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I'm the tourist on the metro, lover of markets and dresses, a writer in the local coffee shop, and the friend who is always up for a picnic and conversation. 
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Travel to Europe :: 5 Do's and Dont's

Planning an all-out, full-scale trip to a place you've never been before is a big deal. Planning it for several other people as well is an even bigger deal. All the months I (and a couple of others) spent researching areas, neighborhoods, transportation, flights, languages, must-see spots, itineraries, house rentals, metros in London and Paris, and whether or not I needed an international drivers license to rent a car really paid off, but even so I missed some things and had to learn a few others along the way. It's not possible to figure it all out without having studied each country for about a year in advance; you're always going to miss something. Just the way it is, so here are a few of ours. 

1. Hidden Fees in Credit Cards

This one made me feel really, really dumb. Seriously. I got a new card for the trip, double and triple-checked on whether or not any of my credit card companies charged me a foreign transaction fee but never once thought to check and see how much it would cost me to withdraw cash using the cards. I had gotten burned using a debit abroad before and I wasn't going to lose another $900 that way (thanks Panama) so I determined to use credit for more protection. That was a good enough decision, but I should've withdrawn one lump sum in each country and not small amounts every few days. I didn't discover until the end of the time in London that they were charging me $10 for every cash withdrawal. Ouch. Baby steps in travel. 

Note: It doesn't make much of a difference to use a debit card in developed countries, but I discourage it for second and third world countries. When my bank heard that the money was withdrawn in a place out of their jurisdiction and I was there at the same time they wouldn't do anything to help me. I just decided it wasn't worth that hassle again and exclusively use credit now. 

2. Check for Holidays

This was something I had heard about doing, but disregarded as a small detail and in retrospect still think of it as a relatively small thing. It did cost us money and hassle though, so I decided to go ahead and include it.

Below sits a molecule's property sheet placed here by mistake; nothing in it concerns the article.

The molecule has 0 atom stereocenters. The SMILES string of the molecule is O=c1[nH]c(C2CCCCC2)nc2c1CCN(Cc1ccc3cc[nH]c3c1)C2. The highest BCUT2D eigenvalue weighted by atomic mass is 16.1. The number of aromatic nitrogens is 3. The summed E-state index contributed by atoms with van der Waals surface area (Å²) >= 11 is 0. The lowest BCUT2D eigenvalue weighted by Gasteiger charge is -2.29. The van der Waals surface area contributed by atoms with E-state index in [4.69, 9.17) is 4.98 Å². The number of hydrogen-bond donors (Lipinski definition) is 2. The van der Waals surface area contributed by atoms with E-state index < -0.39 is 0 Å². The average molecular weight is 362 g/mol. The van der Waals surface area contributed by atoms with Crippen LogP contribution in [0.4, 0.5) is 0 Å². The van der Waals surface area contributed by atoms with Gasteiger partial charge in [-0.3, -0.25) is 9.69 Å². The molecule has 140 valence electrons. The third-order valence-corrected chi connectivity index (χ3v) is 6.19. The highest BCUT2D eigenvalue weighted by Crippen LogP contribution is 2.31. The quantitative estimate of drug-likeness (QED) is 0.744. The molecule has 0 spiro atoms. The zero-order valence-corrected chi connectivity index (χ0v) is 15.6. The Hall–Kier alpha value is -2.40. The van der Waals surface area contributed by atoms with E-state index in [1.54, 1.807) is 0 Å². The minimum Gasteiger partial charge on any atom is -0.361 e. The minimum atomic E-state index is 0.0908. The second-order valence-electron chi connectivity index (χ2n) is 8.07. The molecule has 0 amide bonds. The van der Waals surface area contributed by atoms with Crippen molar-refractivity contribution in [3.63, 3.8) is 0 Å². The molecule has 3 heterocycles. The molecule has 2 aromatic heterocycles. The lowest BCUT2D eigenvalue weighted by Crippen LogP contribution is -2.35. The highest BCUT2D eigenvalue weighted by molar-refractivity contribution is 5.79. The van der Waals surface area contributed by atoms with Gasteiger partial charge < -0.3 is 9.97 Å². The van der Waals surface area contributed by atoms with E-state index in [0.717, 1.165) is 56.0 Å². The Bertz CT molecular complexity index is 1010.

I had bought Regional Eurail passes for the France - Italy segment of the trip. Eurail's system is out-of-date, which was my biggest gripe with them, but as a whole it still worked really well for us. It wasn't convenient because I couldn't book reservations online but had to muddle through half-French, half-Italian conversations at stations, but on the other hand if you weren't planning on taking a fast train you just hopped on and showed your pass to the conductor, and then noted it. 

Where we ran into trouble was trying to leave Annecy, France on a holiday weekend. Our reservations were already booked in Verona and they were non-refundable, but I had the dickens of a time reserving seats for the segments from Annecy to Milan that wouldn't take nearly 20 hours getting here plus include layovers at a train station in the middle of nowhere. It wasn't the middle of nowhere that bothered me, but the hours of wasted time we could be exploring Verona. Anyway, because of that holiday we ended up spending about $40 more a person for tickets that weren't on a fast train. Not terrible, but we were budget traveling and it felt like money better spend elsewhere, like on crepes. Also, because we were in Annecy over a holiday hotels were jam-packed, the cheap hostel we had planned at staying had no vacancy, and we ended up paying an extra $110 total (approx) for the hotel that did have a vacancy. This came to about $150 per person that we wouldn't have had to spend with a little different planning. 

For the record, Annecy is worth visiting. 


3. Each destination you add costs a bundle extra